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Alfred Deller: Celebrating A High-Flying Singer

Countertenor Alfred Deller, c. 1960.
Erich Auerbach
Getty Images
Countertenor Alfred Deller, c. 1960.

Today marks the 100th anniversary of the birth of pioneering singer Alfred Deller. Unless you're an early music devotee, his name might not be familiar. But it's not to too much to say that Deller almost single-handedly resurrected a voice type, the countertenor, which had faded from popularity since Handel's days and vanished completely outside of church choirs (before the arrival of falsetto in doo-wop and Motown).

Born in the English seaside town of Kent, Deller grew up singing in his local church choir before joining the choirs of Canterbury and St. Paul's Cathedrals. Composer Michael Tippett said that when he heard Deller sing at Canterbury, he experienced the sensation of "the centuries rolling back." By the late 1940s, Deller had appeared on the BBC and was starting to record treasures like the songs of John Dowland and Henry Purcell.

In 1948, he formed his own Deller Consort — one of the first groups dedicated to the idea of historically informed performance of early and Baroque music. But his work was not restricted to pre-1750 material: Benjamin Britten wrote the role of Oberon in his opera A Midsummer Night's Dream specifically for Deller. Though he died in 1979, even today's countertenors, including superstars like Andreas Scholl, still cite him as a primary influence on their own work.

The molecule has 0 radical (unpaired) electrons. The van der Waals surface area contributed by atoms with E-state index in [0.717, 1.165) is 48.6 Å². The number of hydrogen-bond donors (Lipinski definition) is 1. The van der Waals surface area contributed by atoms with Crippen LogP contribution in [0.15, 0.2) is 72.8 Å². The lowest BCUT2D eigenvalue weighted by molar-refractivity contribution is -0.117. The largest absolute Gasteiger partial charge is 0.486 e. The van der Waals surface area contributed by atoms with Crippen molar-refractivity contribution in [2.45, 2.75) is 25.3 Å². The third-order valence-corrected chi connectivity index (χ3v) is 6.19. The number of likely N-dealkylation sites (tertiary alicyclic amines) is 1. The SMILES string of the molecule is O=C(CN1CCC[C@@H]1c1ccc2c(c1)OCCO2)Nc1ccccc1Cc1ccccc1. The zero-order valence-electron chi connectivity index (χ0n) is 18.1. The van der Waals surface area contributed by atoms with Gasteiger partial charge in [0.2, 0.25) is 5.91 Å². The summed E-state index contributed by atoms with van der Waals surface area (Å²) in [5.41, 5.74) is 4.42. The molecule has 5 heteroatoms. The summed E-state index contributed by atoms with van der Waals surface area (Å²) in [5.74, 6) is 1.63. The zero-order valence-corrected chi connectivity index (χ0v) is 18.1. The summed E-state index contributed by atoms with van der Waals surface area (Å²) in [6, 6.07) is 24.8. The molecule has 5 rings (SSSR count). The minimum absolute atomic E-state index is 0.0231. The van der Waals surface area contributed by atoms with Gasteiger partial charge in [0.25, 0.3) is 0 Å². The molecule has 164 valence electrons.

Though there aren't many videos of Deller available, here are a few performances to whet your appetite.

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Anastasia Tsioulcas is a correspondent on NPR's Culture desk. She is intensely interested in the arts at the intersection of culture, politics, economics and identity, and primarily reports on music. Recently, she has extensively covered gender issues and #MeToo in the music industry, including the trial and conviction of former R&B superstar R. Kelly; backstage tumult and alleged secret deals in the wake of sexual misconduct allegations against megastar singer Plácido Domingo; and gender inequity issues at the Grammy Awards.